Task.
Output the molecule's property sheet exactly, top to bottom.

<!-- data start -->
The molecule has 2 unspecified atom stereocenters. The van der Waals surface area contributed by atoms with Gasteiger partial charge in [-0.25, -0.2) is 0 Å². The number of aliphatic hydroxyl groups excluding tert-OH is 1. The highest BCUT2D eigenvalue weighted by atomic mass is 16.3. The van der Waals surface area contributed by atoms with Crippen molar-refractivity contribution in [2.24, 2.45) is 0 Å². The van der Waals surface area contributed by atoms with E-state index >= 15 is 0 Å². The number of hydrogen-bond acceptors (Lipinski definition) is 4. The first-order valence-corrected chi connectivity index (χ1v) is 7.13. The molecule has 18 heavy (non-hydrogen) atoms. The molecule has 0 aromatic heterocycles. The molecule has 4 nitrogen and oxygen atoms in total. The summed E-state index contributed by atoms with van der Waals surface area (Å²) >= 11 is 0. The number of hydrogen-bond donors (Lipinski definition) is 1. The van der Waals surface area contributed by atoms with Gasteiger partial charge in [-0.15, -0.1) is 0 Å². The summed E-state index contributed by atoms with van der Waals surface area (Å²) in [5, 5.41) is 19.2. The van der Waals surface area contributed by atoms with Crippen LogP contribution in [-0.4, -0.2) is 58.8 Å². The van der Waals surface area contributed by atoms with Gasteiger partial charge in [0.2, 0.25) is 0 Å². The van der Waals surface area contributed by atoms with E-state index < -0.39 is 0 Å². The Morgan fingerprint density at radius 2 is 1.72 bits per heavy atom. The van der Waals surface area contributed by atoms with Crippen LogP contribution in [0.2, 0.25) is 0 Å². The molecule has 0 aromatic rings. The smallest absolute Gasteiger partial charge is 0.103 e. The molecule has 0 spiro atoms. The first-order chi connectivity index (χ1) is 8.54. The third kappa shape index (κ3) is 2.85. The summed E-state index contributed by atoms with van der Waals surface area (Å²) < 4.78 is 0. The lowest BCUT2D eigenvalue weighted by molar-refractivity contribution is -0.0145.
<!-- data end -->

The molecule has 2 unspecified atom stereocenters. The van der Waals surface area contributed by atoms with Gasteiger partial charge in [-0.25, -0.2) is 0 Å². The number of aliphatic hydroxyl groups excluding tert-OH is 1. The highest BCUT2D eigenvalue weighted by atomic mass is 16.3. The van der Waals surface area contributed by atoms with Crippen molar-refractivity contribution in [2.24, 2.45) is 0 Å². The van der Waals surface area contributed by atoms with E-state index >= 15 is 0 Å². The number of hydrogen-bond acceptors (Lipinski definition) is 4. The first-order valence-corrected chi connectivity index (χ1v) is 7.13. The molecule has 18 heavy (non-hydrogen) atoms. The molecule has 0 aromatic heterocycles. The molecule has 4 nitrogen and oxygen atoms in total. The summed E-state index contributed by atoms with van der Waals surface area (Å²) >= 11 is 0. The number of hydrogen-bond donors (Lipinski definition) is 1. The van der Waals surface area contributed by atoms with Gasteiger partial charge in [-0.15, -0.1) is 0 Å². The summed E-state index contributed by atoms with van der Waals surface area (Å²) in [5, 5.41) is 19.2. The van der Waals surface area contributed by atoms with Crippen LogP contribution in [-0.4, -0.2) is 58.8 Å². The van der Waals surface area contributed by atoms with Gasteiger partial charge in [0.2, 0.25) is 0 Å². The van der Waals surface area contributed by atoms with E-state index < -0.39 is 0 Å². The Morgan fingerprint density at radius 2 is 1.72 bits per heavy atom. The van der Waals surface area contributed by atoms with Crippen LogP contribution in [0.2, 0.25) is 0 Å². The molecule has 0 aromatic rings. The smallest absolute Gasteiger partial charge is 0.103 e. The molecule has 0 spiro atoms. The first-order chi connectivity index (χ1) is 8.54. The third kappa shape index (κ3) is 2.85. The summed E-state index contributed by atoms with van der Waals surface area (Å²) < 4.78 is 0. The lowest BCUT2D eigenvalue weighted by molar-refractivity contribution is -0.0145.